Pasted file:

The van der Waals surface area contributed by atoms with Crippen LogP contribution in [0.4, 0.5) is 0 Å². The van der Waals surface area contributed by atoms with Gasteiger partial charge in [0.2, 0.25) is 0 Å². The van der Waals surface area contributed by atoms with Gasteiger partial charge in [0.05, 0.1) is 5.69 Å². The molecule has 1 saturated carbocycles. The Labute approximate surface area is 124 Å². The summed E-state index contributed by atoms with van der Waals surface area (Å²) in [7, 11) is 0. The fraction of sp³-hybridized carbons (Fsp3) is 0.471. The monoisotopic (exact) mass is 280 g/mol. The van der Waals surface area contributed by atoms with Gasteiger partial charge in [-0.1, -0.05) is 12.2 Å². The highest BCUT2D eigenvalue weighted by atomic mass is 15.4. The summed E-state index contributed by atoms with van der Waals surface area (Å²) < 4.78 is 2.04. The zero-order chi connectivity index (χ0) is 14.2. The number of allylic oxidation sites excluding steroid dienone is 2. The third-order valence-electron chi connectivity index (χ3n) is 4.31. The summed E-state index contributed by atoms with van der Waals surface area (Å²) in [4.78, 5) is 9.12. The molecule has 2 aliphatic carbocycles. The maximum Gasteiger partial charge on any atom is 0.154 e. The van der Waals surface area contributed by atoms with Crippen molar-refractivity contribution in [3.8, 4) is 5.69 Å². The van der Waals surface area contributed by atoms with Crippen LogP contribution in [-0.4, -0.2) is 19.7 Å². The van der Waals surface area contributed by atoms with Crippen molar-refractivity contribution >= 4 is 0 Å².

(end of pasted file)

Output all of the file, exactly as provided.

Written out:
The van der Waals surface area contributed by atoms with Crippen LogP contribution in [0.4, 0.5) is 0 Å². The van der Waals surface area contributed by atoms with Gasteiger partial charge in [0.2, 0.25) is 0 Å². The van der Waals surface area contributed by atoms with Gasteiger partial charge in [0.05, 0.1) is 5.69 Å². The molecule has 1 saturated carbocycles. The Labute approximate surface area is 124 Å². The summed E-state index contributed by atoms with van der Waals surface area (Å²) in [7, 11) is 0. The fraction of sp³-hybridized carbons (Fsp3) is 0.471. The monoisotopic (exact) mass is 280 g/mol. The van der Waals surface area contributed by atoms with Gasteiger partial charge in [-0.1, -0.05) is 12.2 Å². The highest BCUT2D eigenvalue weighted by atomic mass is 15.4. The summed E-state index contributed by atoms with van der Waals surface area (Å²) < 4.78 is 2.04. The zero-order chi connectivity index (χ0) is 14.2. The number of allylic oxidation sites excluding steroid dienone is 2. The third-order valence-electron chi connectivity index (χ3n) is 4.31. The summed E-state index contributed by atoms with van der Waals surface area (Å²) in [4.78, 5) is 9.12. The molecule has 2 aliphatic carbocycles. The maximum Gasteiger partial charge on any atom is 0.154 e. The van der Waals surface area contributed by atoms with Crippen molar-refractivity contribution in [3.8, 4) is 5.69 Å². The van der Waals surface area contributed by atoms with Crippen LogP contribution in [-0.4, -0.2) is 19.7 Å². The van der Waals surface area contributed by atoms with Crippen molar-refractivity contribution >= 4 is 0 Å².